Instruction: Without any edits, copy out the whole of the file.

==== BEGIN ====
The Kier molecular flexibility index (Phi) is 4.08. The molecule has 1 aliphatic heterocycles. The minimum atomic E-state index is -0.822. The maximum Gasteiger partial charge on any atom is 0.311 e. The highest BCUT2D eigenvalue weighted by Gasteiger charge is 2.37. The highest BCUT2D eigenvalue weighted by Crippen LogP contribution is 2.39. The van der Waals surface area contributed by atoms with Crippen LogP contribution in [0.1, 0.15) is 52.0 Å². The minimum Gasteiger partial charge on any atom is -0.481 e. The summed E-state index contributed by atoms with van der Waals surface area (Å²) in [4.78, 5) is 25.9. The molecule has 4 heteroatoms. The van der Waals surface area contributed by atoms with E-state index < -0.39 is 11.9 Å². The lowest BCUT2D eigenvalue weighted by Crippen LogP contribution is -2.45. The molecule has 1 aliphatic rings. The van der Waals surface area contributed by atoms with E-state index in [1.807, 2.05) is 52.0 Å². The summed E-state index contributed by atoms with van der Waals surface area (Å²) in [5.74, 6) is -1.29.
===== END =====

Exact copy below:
The Kier molecular flexibility index (Phi) is 4.08. The molecule has 1 aliphatic heterocycles. The minimum atomic E-state index is -0.822. The maximum Gasteiger partial charge on any atom is 0.311 e. The highest BCUT2D eigenvalue weighted by Gasteiger charge is 2.37. The highest BCUT2D eigenvalue weighted by Crippen LogP contribution is 2.39. The van der Waals surface area contributed by atoms with Crippen LogP contribution in [0.1, 0.15) is 52.0 Å². The minimum Gasteiger partial charge on any atom is -0.481 e. The summed E-state index contributed by atoms with van der Waals surface area (Å²) in [4.78, 5) is 25.9. The molecule has 4 heteroatoms. The van der Waals surface area contributed by atoms with E-state index < -0.39 is 11.9 Å². The lowest BCUT2D eigenvalue weighted by Crippen LogP contribution is -2.45. The molecule has 1 aliphatic rings. The van der Waals surface area contributed by atoms with E-state index in [1.807, 2.05) is 52.0 Å². The summed E-state index contributed by atoms with van der Waals surface area (Å²) in [5.74, 6) is -1.29.